FCC fines company $750,000 for disabling conference hotspots

The US Federal Communications Commission (FCC) has fined a telecommunications company a whopping $750,000 (nearly £500,000) for blocking consumers’ Wi-Fi “personal hotspots” at convention centers around the country.

The FCC announced the fine on Tuesday, saying that Smart City Networks had been blocking personal hotspots being used by convention visitors and exhibitors who used their own data plans rather than paying Smart City “substantial fees” to use its Wi-Fi service.

Most modern mobile phones have a connection-sharing option (personal hotspot on iOS, portable hotspot on Android and internet sharing on Windows Phone) that lets you hook up one or more devices to the phone via Wi-Fi, and then connect onwards to the internet via the phone’s 3G or LTE data connection.

The FCC’s release quotes Travis LeBlanc, Chief of its Enforcement Bureau:

It is unacceptable for any company to charge consumers exorbitant fees to access the Internet while at the same time blocking them from using their own personal Wi-Fi hotspots to access the Internet.

All companies who seek to use technologies that block FCC-approved Wi-Fi connections are on notice that such practices are patently unlawful.

The company’s response: “We didn’t know that!”

Smart City said in a release that it hadn’t known that it was against FCC rules to use standard, out-of-the-box technology in order to prevent wireless devices from disrupting the operations of neighboring exhibitors on convention floors, having received no prior notice before the FCC contacted it in October 2014.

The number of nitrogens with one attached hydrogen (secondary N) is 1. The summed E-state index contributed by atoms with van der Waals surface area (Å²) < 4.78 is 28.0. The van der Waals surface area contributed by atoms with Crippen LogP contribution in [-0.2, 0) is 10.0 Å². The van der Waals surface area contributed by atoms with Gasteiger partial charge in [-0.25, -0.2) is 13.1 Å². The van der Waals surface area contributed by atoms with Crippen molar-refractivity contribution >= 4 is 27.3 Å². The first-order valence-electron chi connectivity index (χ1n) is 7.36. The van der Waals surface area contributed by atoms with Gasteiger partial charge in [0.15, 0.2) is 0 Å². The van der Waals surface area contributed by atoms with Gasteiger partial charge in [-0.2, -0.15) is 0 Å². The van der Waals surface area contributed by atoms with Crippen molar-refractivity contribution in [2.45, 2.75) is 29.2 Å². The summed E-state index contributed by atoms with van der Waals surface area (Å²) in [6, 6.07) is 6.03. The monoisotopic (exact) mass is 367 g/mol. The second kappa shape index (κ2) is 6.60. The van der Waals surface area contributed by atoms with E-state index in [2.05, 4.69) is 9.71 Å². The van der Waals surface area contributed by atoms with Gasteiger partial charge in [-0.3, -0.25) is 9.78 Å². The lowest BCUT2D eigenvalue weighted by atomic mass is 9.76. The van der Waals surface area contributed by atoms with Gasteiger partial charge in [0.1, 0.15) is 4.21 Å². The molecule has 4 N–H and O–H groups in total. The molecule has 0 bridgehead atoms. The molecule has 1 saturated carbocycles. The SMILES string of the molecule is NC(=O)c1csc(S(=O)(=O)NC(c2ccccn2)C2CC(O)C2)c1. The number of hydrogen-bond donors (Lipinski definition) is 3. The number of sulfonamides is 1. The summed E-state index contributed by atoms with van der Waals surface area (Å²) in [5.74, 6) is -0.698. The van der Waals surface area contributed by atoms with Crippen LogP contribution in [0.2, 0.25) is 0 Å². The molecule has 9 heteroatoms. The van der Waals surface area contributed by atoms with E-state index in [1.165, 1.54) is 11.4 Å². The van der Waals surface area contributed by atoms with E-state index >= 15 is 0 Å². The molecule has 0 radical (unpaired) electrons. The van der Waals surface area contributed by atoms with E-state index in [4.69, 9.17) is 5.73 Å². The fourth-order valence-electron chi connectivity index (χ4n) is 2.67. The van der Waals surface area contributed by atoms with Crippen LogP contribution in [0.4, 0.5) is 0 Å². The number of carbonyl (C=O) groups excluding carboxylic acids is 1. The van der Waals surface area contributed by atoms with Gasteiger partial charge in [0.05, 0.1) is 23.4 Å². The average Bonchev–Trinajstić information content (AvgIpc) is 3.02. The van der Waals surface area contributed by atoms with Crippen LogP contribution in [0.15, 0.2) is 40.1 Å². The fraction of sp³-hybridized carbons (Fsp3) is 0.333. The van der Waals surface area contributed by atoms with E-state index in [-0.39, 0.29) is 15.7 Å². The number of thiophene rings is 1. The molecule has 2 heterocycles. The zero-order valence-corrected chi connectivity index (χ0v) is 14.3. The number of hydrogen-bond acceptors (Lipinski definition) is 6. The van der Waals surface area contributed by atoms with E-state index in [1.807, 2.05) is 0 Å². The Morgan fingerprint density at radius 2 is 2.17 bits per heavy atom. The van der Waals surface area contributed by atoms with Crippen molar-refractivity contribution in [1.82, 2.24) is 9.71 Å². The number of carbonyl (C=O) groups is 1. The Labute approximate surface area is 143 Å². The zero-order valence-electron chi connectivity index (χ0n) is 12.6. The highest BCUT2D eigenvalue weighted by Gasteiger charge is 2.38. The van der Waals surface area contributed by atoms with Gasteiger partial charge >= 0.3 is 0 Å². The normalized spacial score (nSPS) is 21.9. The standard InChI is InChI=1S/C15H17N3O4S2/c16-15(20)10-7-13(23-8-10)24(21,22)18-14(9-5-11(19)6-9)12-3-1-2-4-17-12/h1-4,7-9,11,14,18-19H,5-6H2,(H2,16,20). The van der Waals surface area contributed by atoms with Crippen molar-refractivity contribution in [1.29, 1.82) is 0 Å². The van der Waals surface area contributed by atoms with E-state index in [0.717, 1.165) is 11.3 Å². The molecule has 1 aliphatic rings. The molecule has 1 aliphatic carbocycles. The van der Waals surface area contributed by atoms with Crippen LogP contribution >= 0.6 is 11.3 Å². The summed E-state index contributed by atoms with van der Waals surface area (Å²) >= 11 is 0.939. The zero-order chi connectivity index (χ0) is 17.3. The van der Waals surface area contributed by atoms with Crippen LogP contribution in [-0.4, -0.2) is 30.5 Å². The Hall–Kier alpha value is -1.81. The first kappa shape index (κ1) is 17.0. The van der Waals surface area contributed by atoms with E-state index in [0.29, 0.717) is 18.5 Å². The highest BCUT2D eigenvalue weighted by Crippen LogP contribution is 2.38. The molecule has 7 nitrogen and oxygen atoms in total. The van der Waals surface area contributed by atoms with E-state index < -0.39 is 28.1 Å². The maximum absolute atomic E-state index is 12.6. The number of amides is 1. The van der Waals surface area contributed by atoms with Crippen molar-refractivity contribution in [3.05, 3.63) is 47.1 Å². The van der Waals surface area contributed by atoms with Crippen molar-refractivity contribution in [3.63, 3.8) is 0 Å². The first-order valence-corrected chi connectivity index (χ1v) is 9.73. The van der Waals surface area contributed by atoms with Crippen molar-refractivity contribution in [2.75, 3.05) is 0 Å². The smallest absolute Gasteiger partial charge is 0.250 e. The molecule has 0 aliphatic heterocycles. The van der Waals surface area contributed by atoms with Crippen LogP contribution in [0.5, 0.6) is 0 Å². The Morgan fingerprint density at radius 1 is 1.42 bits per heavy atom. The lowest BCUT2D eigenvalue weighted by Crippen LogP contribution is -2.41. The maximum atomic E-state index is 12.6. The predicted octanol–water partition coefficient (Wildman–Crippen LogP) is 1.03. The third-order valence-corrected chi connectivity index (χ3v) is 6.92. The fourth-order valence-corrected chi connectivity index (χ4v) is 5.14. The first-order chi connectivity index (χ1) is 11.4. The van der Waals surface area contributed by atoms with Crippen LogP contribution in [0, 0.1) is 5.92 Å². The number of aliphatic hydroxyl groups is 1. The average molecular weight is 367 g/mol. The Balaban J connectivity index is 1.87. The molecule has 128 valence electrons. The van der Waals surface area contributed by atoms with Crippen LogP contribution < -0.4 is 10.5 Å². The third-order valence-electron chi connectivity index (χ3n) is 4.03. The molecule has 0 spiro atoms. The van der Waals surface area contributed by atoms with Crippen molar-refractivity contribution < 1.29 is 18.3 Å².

That’s also when the FCC slapped Marriott with a $600,000 fine (nearly £400,000) for blocking Wi-Fi access at its Gaylord Opryland Resort and Convention Center in Nashville, Tennessee.

Marriott didn’t go down without a fight: it banded together with the American Hotel and Lodging Association to try to talk the FCC into changing the rules and allowing it to keep blocking personal hotspots.

Marriott gave in and stopped blocking hotspots in January 2015, although it said at the time that it was going to keep on trying to get the FCC’s blessings on blocking.

The hotel chain maintained that it hadn’t intended to block personal hotspots in guests’ rooms or in lobbies, but that it was asking the FCC to allow the practice in conference rooms or other meeting spaces.

“It’s all about Wi-Fi security,” Marriott said: specifically, ensuring that guests using its Wi-Fi were protected from rogue wireless hotspots that it said could degrade service, from “insidious cyber-attacks”, and from identity theft.

“Riiiiight,” skeptics said, “it’s about security, not about what the FCC said was a charge of $250 to $1,000 per device to get onto the internet at a Marriott property.”

For its part, Smart City said that blocking hotspots resulted in “significantly less” than 1% of all devices being deauthenticated and that these same technologies are “widely used by major convention centers across the globe as well as many federal agencies.”

While Smart City thinks it has legal standing to fight the fine, its president, Mark Haley, said in the company’s release that the battle would be too costly and too much of a distraction.

But even if Smart City thinks it might have had a chance to fight, given that its case goes back to 2014, there’s no way to say “I didn’t know that” any more.

Back in January 2015, the FCC published DA 15-113A1, its first Enforcement Advisory of the year.

Let’s just say that this notice didn’t exactly mince its words:

WARNING: Wi-Fi Blocking is Prohibited

Persons or Businesses Causing Intentional Interference to Wi-Fi Hot Spots Are Subject to Enforcement Action